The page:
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I need to find the limit of the following expression: $$\lim_{x \rightarrow \infty} \left(\left(\frac{x+1}{x-1}\right)^x -e^2\right){x}^2.$$

I got the limit of the first term as $e^2$ so the problem now becomes equivalent to evaluating a $0 \times \infty$ limit. But im having difficulty proceeding after this. I tried applying L'Hospital's Rule but the derivative gets really complicated after a while. I also tried applying series expansions but that too got me nowhere. Could anyone please tell me how to proceed with this problem.

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Hint. Note that for $x>1$, $$\begin{align}\left(\frac{x+1}{x-1}\right)^x&= \exp\left(x\left(\ln\left(1+\frac{1}{x}\right)-\ln\left(1-\frac{1}{x}\right)\right)\right)\\&=\exp\left(2+\frac{2}{3x^2}+o(1/x^2))\right)=e^2\cdot \exp\left(\frac{2}{3x^2}+o(1/x^2))\right)\end{align}$$ where we used the expansion of $\ln(1+t)=t-\frac{t^2}{2}+\frac{t^3}{3}+o(t^3)$ at $t=0$. Hence $$\lim_{x \rightarrow \infty} \left(\left(\frac{x+1}{x-1}\right)^x -e^2\right){x}^2=e^2\lim_{x \rightarrow \infty} \frac{\exp\left(\frac{2}{3}(1/x^2)+o(1/x^2)\right)-1}{1/x^2}.$$ Can you take it from here?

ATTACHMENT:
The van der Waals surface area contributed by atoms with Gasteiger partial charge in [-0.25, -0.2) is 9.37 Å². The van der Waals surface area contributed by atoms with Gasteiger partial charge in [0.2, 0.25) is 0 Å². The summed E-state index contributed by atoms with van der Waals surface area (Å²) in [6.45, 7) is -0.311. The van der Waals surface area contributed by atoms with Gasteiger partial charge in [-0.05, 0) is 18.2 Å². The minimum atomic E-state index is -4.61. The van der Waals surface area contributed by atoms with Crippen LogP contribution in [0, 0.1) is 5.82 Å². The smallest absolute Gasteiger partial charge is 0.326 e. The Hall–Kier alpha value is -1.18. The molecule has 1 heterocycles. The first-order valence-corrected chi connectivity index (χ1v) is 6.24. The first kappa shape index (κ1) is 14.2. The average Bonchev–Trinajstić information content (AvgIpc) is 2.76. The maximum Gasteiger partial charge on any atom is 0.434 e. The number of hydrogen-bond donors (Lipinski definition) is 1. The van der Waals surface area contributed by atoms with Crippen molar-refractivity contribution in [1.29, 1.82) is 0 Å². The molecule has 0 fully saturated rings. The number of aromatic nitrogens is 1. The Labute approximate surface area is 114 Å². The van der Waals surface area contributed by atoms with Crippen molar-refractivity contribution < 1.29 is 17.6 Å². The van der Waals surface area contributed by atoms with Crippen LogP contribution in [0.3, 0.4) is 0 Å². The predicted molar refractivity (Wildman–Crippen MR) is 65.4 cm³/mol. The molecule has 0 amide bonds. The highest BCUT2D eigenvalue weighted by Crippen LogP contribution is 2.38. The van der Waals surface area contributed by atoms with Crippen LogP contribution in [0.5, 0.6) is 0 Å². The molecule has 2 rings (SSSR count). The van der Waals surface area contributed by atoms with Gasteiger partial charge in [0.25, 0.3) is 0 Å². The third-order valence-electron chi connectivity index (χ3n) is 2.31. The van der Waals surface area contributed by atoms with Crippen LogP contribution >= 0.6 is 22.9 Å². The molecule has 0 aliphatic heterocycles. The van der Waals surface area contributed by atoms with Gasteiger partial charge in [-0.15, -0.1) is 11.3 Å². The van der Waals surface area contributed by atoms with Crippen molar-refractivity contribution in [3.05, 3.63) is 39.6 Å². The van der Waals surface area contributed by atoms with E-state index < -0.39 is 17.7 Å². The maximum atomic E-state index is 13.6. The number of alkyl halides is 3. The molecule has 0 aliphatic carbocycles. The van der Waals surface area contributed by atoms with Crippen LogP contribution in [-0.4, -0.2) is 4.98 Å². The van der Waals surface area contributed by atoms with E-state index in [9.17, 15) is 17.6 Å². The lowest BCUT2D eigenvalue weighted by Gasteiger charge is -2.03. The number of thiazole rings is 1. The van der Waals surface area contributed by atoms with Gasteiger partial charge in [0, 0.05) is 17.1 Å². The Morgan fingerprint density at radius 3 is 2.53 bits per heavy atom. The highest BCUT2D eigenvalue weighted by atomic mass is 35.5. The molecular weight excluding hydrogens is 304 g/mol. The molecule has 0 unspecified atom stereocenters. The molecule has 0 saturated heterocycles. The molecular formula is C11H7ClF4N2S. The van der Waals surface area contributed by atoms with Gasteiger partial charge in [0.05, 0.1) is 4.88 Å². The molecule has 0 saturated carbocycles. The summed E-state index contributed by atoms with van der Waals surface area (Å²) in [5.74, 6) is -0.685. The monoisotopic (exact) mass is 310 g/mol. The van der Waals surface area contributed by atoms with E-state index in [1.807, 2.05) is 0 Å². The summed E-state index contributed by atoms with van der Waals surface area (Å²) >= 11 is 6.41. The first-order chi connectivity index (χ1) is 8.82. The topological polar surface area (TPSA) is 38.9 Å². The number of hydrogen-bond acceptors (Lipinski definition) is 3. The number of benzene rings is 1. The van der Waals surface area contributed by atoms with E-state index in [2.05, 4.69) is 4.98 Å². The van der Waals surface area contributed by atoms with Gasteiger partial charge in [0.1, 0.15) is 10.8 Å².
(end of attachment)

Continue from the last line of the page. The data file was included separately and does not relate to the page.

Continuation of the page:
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  • $\begingroup$ Yes i definitely can take it from here. Thanks a lot! $\endgroup$ – physics123 Mar 13 '18 at 13:38
  • $\begingroup$ @Isham how can we evaluate directly without taylor? $\endgroup$ – physics123 Mar 13 '18 at 13:40
  • $\begingroup$ @physics123 I thought you already had its value as $e^2$ ? $\endgroup$ – Isham Mar 13 '18 at 13:41
  • $\begingroup$ @Isham first term is $e^2$ and first factor tends to $0$. Thats what physics123 found. $\endgroup$ – King Tut Mar 13 '18 at 13:42
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    $\begingroup$ @Isham The result is not $e^2$... $\endgroup$ – Robert Z Mar 13 '18 at 13:44

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